According to noted election lawyer Romulo Macalintal, a candidate whose CoC has been cancelled “due to material misrepresentation,” was not a candidate to begin with and therefore cannot be substituted. In Estrada’s case, the CoC can be the subject of a cancellation for misrepresentation since he is not eligible to run for president in the first place. Hence, if it was as if no CoC was filed, so there is nobody to be substituted. If Estrada files his CoC for president, the Comelec, as part of its ministerial duty, has to accept his application. However, a petition to deny due course to his CoC should be in order, considering the constitutional issues surrounding his case.
Unfortunately, it may take time before the Supreme Court may finally rule on the validity of the substitution of Jingoy, and in the meantime, the name of Erap may still appear in the list of candidates for President to be voted. It is also possible that the Supreme Court may have a change of heart on the issue, as the above-cited case of Miranda had four (4) dissenting Justices which included the incumbent Chief Justice Reynato Puno.
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Thursday, November 19, 2009

Philippine Anti-Child Pornography Law Is Passed

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Republic Act No. 9775, otherwise known as the Anti-Child Pornography Act of 2009, was signed into law by President Gloria Macapagal-Arroyo last Tuesday.

The law seeks to make Filipino children less vulnerable to the illicit trade by imposing stiff penalties on anyone found guilty of any form of involvement in child pornography and enjoining private entities to help in the effort.

As the law defines it, child pornography is any representation, by whatever means, of a child engaged or involved in real or simulated sexual activities.

The law mandates that child pornography victims be given emergency shelter or appropriate housing, counseling, free legal services, medical or psychological services, livelihood and skills training, and educational assistance.

By signing the law, the President has demonstrated the government’s compliance with different international treaties such as the Rights of the Child; the Optional Protocol to the Convention on the Rights of the Child on the Sale of Children, Child Prostitution and Child Pornography; the International Labor Organization (ILO) Convention No. 182 on the Elimination of the Worst Forms of Child Labor and the Convention Against Transnational Organized Crime.

The penalties for violating the child pornography law range from arresto mayor to reclusion perpetua and a fine of between P300,000 to P5 million, depending on the gravity of the offense.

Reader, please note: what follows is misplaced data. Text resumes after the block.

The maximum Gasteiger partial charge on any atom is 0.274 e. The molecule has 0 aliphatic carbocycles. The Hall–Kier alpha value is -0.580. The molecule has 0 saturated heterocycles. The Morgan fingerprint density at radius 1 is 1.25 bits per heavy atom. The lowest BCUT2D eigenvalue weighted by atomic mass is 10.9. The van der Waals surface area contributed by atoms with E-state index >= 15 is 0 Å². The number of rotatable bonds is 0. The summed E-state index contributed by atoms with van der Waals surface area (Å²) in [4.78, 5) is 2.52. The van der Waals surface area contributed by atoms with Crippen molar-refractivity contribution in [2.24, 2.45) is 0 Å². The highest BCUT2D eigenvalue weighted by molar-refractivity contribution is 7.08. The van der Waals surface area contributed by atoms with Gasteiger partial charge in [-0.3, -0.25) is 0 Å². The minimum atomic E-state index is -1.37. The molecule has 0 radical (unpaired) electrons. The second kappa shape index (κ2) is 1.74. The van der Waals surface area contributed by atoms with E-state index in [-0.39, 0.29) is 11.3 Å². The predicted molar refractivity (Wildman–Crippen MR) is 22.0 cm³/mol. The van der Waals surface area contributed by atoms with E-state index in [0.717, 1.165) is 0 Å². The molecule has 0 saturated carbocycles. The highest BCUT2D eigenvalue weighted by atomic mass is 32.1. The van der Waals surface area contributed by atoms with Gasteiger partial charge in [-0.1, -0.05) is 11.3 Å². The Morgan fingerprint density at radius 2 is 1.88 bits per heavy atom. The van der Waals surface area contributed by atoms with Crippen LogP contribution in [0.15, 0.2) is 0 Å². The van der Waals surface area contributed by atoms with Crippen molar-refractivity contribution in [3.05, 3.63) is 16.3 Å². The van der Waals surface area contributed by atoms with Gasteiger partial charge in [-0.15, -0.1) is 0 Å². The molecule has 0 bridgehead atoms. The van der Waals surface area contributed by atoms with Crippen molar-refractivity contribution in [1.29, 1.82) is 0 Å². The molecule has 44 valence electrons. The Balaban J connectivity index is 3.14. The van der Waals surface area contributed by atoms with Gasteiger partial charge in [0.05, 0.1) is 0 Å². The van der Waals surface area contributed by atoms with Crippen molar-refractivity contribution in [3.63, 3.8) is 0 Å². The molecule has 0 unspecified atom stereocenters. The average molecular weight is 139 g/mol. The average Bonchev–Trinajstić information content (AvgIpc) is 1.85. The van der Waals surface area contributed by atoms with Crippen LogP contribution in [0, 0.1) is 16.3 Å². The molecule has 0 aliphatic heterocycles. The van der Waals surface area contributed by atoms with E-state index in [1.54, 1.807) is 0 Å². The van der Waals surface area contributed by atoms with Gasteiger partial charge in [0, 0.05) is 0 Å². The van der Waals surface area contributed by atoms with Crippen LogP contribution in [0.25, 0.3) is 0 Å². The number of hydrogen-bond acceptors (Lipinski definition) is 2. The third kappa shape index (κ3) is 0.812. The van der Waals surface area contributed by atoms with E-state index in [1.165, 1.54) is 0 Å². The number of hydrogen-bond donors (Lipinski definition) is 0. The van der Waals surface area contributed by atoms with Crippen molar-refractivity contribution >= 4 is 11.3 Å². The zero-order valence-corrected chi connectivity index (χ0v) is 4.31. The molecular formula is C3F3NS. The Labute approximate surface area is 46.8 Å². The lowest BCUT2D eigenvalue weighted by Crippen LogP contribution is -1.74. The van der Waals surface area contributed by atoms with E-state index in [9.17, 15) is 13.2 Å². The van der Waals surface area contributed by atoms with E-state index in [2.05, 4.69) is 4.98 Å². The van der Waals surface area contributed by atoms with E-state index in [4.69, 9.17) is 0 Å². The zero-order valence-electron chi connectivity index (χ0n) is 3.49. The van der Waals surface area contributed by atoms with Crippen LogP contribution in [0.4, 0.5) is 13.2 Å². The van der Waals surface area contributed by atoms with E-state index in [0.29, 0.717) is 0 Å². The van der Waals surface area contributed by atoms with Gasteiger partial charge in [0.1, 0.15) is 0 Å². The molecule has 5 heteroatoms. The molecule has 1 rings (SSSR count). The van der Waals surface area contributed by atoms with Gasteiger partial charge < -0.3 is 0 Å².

It provides that a victim of child pornography shall be considered as a victim of a violent crime, and metes out penalties ranging from mayor to reclusion perpetual and a fine of 300,000 to 5 million pesos.

The new law criminalizes hiring, employing, using, persuading, inducing or coercing a child to participate in the production or any form of child pornography; and any form of involvement in creating any form of child pornography.

It also criminalizes publishing, offering, transmitting, selling, distributing, broadcasting, advertising, promoting, exporting or importing any form of child pornography; possessing any form of child pornography with the intent of selling, distributing, publishing or broadcasting them; and possessing and willfully accessing any form of child pornography.

Under the law, Internet service providers (ISP) must report to the Philippine National Police or the National Bureau of Investigation (NBI) within seven days from obtaining facts and circumstances that any form of child pornography is being committed using its server or facility.

To monitor compliance, the law creates an Inter-Agency Council against Child Pornography to be headed by the Department of Social Welfare and Development.
Members of the council are the heads of the Department of Justice, Department of Labor and Employment, Department of Science and Technology, Philippine National Police, Commission on Human Rights, Commission on Information and Communication Technology, National Telecommunications Commission, Council for the Welfare of Children, Philippine Center on Transnational Crime, Optical Media Board and NBI.
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Wednesday, November 18, 2009

Is leaking court decision ground for administrative sanction?

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Leaking Of Court Decisions

Is leaking court decision ground for administrative sanction? The answer to this query involves the fate of retired Supreme Court Justice Ruben Reyes.

In the case of Justice Reyes, the Supreme Court found him leaking an un-promulgated election decision on an election case involving the citizenship of Negros Oriental Rep. Jocelyn Limkaichong. As Justice Reyes already retired, he was suspended indefinitely from law practice.

Eight of the 15 justices voted to impose the penalty on Reyes after finding him guilty of gross misconduct for violating his oath as member of the Bar as well as the Code of Professional Responsibility. It was the first time the SC has penalized a retired justice with indefinite suspension, which is considered second only to disbarment in severity.

In addition to lifetime disqualification, the Supreme Court also impose a fine of P500,000.00 on Justice Reyes. The cash penalty was deducted from the retirement benefits to be received by Reyes, which reportedly amount to some P4.45 million.

The Supreme Court pointed out the “evident undue interest of Justice Reyes to circulate a draft ponencia (decision) of the case soonest even before the memoranda of all the parties fell due… It was Justice Reyes himself who leaked a photocopy (of the decision),” the decision stated.

The administrative sanction even on a Justice of the the Supreme Court is seen by members of the Philippine Bar as a very positive development in cleansing the judiciary of misfits and scalawags.